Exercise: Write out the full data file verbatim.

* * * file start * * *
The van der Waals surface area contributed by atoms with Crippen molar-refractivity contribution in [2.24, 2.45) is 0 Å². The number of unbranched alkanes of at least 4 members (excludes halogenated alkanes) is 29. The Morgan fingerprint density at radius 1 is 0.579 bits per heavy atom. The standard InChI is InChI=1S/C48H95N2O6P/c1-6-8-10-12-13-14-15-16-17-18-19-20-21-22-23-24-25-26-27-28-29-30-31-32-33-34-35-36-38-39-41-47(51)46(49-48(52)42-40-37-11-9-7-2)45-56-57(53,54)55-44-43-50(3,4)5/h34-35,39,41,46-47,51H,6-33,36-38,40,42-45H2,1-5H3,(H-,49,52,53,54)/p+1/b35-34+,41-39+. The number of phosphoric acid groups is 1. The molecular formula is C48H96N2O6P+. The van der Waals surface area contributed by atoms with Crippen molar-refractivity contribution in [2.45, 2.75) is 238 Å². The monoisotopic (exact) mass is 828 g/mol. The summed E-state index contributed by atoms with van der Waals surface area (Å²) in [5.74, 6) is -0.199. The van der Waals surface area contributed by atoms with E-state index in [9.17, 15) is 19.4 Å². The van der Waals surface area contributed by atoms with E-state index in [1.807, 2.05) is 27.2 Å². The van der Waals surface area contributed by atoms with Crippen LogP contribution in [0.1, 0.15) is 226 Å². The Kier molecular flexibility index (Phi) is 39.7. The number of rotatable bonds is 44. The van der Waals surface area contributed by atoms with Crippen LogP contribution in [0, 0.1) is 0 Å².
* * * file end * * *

The van der Waals surface area contributed by atoms with Crippen molar-refractivity contribution in [2.24, 2.45) is 0 Å². The number of unbranched alkanes of at least 4 members (excludes halogenated alkanes) is 29. The Morgan fingerprint density at radius 1 is 0.579 bits per heavy atom. The standard InChI is InChI=1S/C48H95N2O6P/c1-6-8-10-12-13-14-15-16-17-18-19-20-21-22-23-24-25-26-27-28-29-30-31-32-33-34-35-36-38-39-41-47(51)46(49-48(52)42-40-37-11-9-7-2)45-56-57(53,54)55-44-43-50(3,4)5/h34-35,39,41,46-47,51H,6-33,36-38,40,42-45H2,1-5H3,(H-,49,52,53,54)/p+1/b35-34+,41-39+. The number of phosphoric acid groups is 1. The molecular formula is C48H96N2O6P+. The van der Waals surface area contributed by atoms with Crippen molar-refractivity contribution in [2.45, 2.75) is 238 Å². The monoisotopic (exact) mass is 828 g/mol. The summed E-state index contributed by atoms with van der Waals surface area (Å²) in [5.74, 6) is -0.199. The van der Waals surface area contributed by atoms with E-state index in [9.17, 15) is 19.4 Å². The van der Waals surface area contributed by atoms with E-state index in [1.807, 2.05) is 27.2 Å². The van der Waals surface area contributed by atoms with Crippen LogP contribution in [0.1, 0.15) is 226 Å². The Kier molecular flexibility index (Phi) is 39.7. The number of rotatable bonds is 44. The van der Waals surface area contributed by atoms with Crippen LogP contribution in [0, 0.1) is 0 Å².